Themes: Environment
11. January 2017

New sustainability strategy paper omits transport

Pro-Rail Alliance criticises government’s line on mobility: dishonest and fainthearted

17 goals: With its sustainability strategy, the German government wants to take on global responsibility. On transport issues, it is fainthearted and dishonest.
Brave new sustainability world: in its recently agreed strategy, the German government does not seriously address the issue of environmentally friendly, socially acceptable transport.

Berlin, January 11 2017. The German Pro-Rail Alliance has reacted with disbelief to the government’s new sustainability strategy, which was recently approved by the cabinet. “In the government’s strategy paper on sustainability, the only mention of the forecasted growth in the volume of freight transport as an issue requiring political action is found in the form of keywords,” criticised Dirk Flege, managing director of the Pro-Rail Alliance, on Wednesday in Berlin. “Instead of coming up with a serious strategy for increasing sustainability in the transport sector’s biggest problem areas, the government has removed significant indicators without comment,” complained Flege. “The government has missed all its previous targets, so it obviously did not want to admit to the failure of its transport policies in its latest paper.” The federal government has stealthily moved its targets on land use forward by ten years, and offers absolutely no orientation on traffic safety or noise levels.

Climate protection not possible without transport modal shift

“The climate issues in the transport sector are like millstones around the necks of policy makers,” said Flege. “Whereas sectors such as industry, energy production and trade have all substantially reduced their emissions, the German transport sector emits the same volume of greenhouse gases as in 1990 – and the trend is increasing.” An agenda for shifting transport onto more environmentally friendly transport modes “should not be missing from any serious sustainability strategy.” Flege referred to the now impressive achievements resulting from the ambitious modal shift policies in Switzerland and Austria, and called for more honesty and commitment from Germany. “Government commitment to strengthening the railways exists only on paper. At the same time, it is allowing mega-cheap, longer HGVs to operate on the roads and has reduced road charges on HGVs. Unfortunately, this latest sustainability strategy proves that transport politicians want one thing above all else: to just carry on as usual. “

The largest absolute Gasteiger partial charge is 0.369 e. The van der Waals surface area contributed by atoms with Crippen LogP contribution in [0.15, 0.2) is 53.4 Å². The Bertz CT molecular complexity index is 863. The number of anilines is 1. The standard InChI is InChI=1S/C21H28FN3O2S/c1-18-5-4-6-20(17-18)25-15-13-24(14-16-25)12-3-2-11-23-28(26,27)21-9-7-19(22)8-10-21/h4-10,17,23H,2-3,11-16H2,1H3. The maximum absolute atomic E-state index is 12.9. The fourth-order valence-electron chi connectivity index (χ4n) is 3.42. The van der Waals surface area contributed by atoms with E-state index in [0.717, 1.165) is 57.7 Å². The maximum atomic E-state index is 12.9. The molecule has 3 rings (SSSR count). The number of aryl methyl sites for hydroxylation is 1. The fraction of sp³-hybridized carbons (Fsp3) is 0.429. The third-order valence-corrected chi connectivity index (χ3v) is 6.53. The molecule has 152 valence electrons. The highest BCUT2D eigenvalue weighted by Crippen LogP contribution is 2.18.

Sustainability strategy: traffic safety and noise omitted completely, land usage targets domesticated

Two of the transport sectors biggest problems are missing from the new sustainability strategy: noise and traffic safety “On road accident fatalities, the government had actually set an ambitious target of cutting the number of casualties by 40 percent by 2020,” said Flege, with reference to the ‘Federal State Index Mobility’, which clearly models the key transport policies of the federal states. “There is a threat that the government will significantly miss its targets on traffic safety, which now no longer appear in the sustainability strategy paper.” On land usage, the government has silently diluted its target to reduce the area of land being used up for housing and transport to 30 hectares per day by 2020. “In its new sustainability strategy, the government is now giving itself ten years more time,” criticised Flege. “This paper provides absolutely no orientation. On the contrary, it is an invitation for business as usual.”

The only transport sector indicator: final energy consumption

The only indicator for the transport sector referred to in the sustainability strategy paper is found in the strategy paper’s diagrams, in the form of ‘dark cloud’ status symbols. However, for the German government, this does not have any consequences. “The final energy consumption of domestic transport, as a measure for the whole transport sector, is generally suitable as a key index figure,” said Flege, “but even here the federal government is selling us old wine in new wineskins. Just how the federal government intends to meet the targets that it already set itself in its 2010 energy concept paper is not revealed in its new strategy paper on sustainability,” said Flege. “It may be thicker than the old one, but there is less in it.”


Additional information:

The federal government’s sustainability strategy paper: PDF download (German)

The biggest problems in transport: Federal State Index Mobility (German)